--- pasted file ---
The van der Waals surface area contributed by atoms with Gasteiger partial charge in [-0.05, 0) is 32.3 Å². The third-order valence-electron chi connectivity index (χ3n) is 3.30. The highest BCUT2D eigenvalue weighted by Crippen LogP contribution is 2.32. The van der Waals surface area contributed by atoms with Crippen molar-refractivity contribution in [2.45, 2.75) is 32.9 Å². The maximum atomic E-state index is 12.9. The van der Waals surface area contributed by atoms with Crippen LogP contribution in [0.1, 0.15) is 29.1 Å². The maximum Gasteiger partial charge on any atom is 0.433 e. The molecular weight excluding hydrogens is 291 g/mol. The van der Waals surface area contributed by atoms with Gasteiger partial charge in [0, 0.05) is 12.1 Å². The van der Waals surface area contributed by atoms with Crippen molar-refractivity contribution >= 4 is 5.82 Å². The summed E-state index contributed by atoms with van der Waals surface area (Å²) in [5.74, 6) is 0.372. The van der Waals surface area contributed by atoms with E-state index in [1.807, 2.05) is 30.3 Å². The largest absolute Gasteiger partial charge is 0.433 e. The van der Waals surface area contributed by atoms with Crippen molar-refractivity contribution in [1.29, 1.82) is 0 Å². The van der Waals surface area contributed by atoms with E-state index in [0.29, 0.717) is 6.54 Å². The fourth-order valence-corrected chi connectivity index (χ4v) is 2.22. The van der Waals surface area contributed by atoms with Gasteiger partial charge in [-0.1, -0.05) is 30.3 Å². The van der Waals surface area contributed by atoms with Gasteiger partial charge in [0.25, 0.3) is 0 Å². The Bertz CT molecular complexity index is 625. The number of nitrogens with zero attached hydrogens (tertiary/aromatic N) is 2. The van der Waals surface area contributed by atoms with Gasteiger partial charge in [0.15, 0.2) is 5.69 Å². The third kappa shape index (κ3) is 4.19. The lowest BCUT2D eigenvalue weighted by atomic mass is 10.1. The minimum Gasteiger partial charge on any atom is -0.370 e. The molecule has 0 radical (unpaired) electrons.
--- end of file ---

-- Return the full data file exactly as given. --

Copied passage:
The van der Waals surface area contributed by atoms with Gasteiger partial charge in [-0.05, 0) is 32.3 Å². The third-order valence-electron chi connectivity index (χ3n) is 3.30. The highest BCUT2D eigenvalue weighted by Crippen LogP contribution is 2.32. The van der Waals surface area contributed by atoms with Crippen molar-refractivity contribution in [2.45, 2.75) is 32.9 Å². The maximum atomic E-state index is 12.9. The van der Waals surface area contributed by atoms with Crippen LogP contribution in [0.1, 0.15) is 29.1 Å². The maximum Gasteiger partial charge on any atom is 0.433 e. The molecular weight excluding hydrogens is 291 g/mol. The van der Waals surface area contributed by atoms with Gasteiger partial charge in [0, 0.05) is 12.1 Å². The van der Waals surface area contributed by atoms with Crippen molar-refractivity contribution >= 4 is 5.82 Å². The summed E-state index contributed by atoms with van der Waals surface area (Å²) in [5.74, 6) is 0.372. The van der Waals surface area contributed by atoms with E-state index in [1.807, 2.05) is 30.3 Å². The largest absolute Gasteiger partial charge is 0.433 e. The van der Waals surface area contributed by atoms with Crippen molar-refractivity contribution in [1.29, 1.82) is 0 Å². The van der Waals surface area contributed by atoms with E-state index in [0.29, 0.717) is 6.54 Å². The fourth-order valence-corrected chi connectivity index (χ4v) is 2.22. The van der Waals surface area contributed by atoms with Gasteiger partial charge in [-0.1, -0.05) is 30.3 Å². The van der Waals surface area contributed by atoms with Gasteiger partial charge in [0.25, 0.3) is 0 Å². The Bertz CT molecular complexity index is 625. The number of nitrogens with zero attached hydrogens (tertiary/aromatic N) is 2. The van der Waals surface area contributed by atoms with Gasteiger partial charge in [0.15, 0.2) is 5.69 Å². The third kappa shape index (κ3) is 4.19. The lowest BCUT2D eigenvalue weighted by atomic mass is 10.1. The minimum Gasteiger partial charge on any atom is -0.370 e. The molecule has 0 radical (unpaired) electrons.